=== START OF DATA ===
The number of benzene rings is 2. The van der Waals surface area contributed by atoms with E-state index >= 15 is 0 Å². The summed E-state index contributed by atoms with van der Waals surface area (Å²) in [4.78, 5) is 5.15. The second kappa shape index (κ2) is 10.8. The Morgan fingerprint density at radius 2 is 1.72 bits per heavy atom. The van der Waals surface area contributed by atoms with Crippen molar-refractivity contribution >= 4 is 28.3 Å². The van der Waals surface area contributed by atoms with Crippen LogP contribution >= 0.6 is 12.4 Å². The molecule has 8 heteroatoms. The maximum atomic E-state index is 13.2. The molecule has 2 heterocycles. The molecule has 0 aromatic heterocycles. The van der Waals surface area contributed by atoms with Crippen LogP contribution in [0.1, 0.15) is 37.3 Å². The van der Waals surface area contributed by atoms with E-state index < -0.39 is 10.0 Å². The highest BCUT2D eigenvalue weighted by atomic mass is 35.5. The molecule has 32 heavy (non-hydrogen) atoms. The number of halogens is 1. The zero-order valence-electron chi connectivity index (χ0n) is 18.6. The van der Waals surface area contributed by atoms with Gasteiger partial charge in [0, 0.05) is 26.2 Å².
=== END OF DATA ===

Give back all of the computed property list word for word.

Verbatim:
The number of benzene rings is 2. The van der Waals surface area contributed by atoms with E-state index >= 15 is 0 Å². The summed E-state index contributed by atoms with van der Waals surface area (Å²) in [4.78, 5) is 5.15. The second kappa shape index (κ2) is 10.8. The Morgan fingerprint density at radius 2 is 1.72 bits per heavy atom. The van der Waals surface area contributed by atoms with Crippen molar-refractivity contribution >= 4 is 28.3 Å². The van der Waals surface area contributed by atoms with Crippen LogP contribution >= 0.6 is 12.4 Å². The molecule has 8 heteroatoms. The maximum atomic E-state index is 13.2. The molecule has 2 heterocycles. The molecule has 0 aromatic heterocycles. The van der Waals surface area contributed by atoms with Crippen LogP contribution in [0.1, 0.15) is 37.3 Å². The van der Waals surface area contributed by atoms with E-state index < -0.39 is 10.0 Å². The highest BCUT2D eigenvalue weighted by atomic mass is 35.5. The molecule has 32 heavy (non-hydrogen) atoms. The number of halogens is 1. The zero-order valence-electron chi connectivity index (χ0n) is 18.6. The van der Waals surface area contributed by atoms with Gasteiger partial charge in [0, 0.05) is 26.2 Å².